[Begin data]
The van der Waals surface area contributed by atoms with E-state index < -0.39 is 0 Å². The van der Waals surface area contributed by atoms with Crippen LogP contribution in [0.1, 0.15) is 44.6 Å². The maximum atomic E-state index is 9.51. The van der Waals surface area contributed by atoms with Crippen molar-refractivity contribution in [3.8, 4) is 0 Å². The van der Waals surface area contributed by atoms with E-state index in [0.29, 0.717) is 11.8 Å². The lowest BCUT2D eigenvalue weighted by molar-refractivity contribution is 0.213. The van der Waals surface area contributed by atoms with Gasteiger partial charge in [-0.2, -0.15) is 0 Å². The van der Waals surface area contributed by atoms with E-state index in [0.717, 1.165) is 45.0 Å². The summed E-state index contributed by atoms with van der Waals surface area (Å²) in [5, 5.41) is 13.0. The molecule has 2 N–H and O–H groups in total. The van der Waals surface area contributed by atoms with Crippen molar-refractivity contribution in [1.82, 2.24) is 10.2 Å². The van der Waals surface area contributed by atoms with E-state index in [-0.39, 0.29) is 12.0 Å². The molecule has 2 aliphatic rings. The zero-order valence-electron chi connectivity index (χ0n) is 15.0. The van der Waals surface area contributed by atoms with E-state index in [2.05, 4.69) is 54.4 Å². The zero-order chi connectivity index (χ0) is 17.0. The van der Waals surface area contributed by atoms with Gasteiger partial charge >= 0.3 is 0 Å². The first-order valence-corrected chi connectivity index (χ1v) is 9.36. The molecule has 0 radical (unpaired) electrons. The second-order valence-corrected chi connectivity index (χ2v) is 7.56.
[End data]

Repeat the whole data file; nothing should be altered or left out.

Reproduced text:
The van der Waals surface area contributed by atoms with E-state index < -0.39 is 0 Å². The van der Waals surface area contributed by atoms with Crippen LogP contribution in [0.1, 0.15) is 44.6 Å². The maximum atomic E-state index is 9.51. The van der Waals surface area contributed by atoms with Crippen molar-refractivity contribution in [3.8, 4) is 0 Å². The van der Waals surface area contributed by atoms with E-state index in [0.29, 0.717) is 11.8 Å². The lowest BCUT2D eigenvalue weighted by molar-refractivity contribution is 0.213. The van der Waals surface area contributed by atoms with Gasteiger partial charge in [-0.2, -0.15) is 0 Å². The van der Waals surface area contributed by atoms with E-state index in [0.717, 1.165) is 45.0 Å². The summed E-state index contributed by atoms with van der Waals surface area (Å²) in [5, 5.41) is 13.0. The molecule has 2 N–H and O–H groups in total. The van der Waals surface area contributed by atoms with Crippen molar-refractivity contribution in [1.82, 2.24) is 10.2 Å². The van der Waals surface area contributed by atoms with E-state index in [-0.39, 0.29) is 12.0 Å². The molecule has 2 aliphatic rings. The zero-order valence-electron chi connectivity index (χ0n) is 15.0. The van der Waals surface area contributed by atoms with E-state index in [2.05, 4.69) is 54.4 Å². The zero-order chi connectivity index (χ0) is 17.0. The van der Waals surface area contributed by atoms with Gasteiger partial charge >= 0.3 is 0 Å². The first-order valence-corrected chi connectivity index (χ1v) is 9.36. The molecule has 0 radical (unpaired) electrons. The second-order valence-corrected chi connectivity index (χ2v) is 7.56.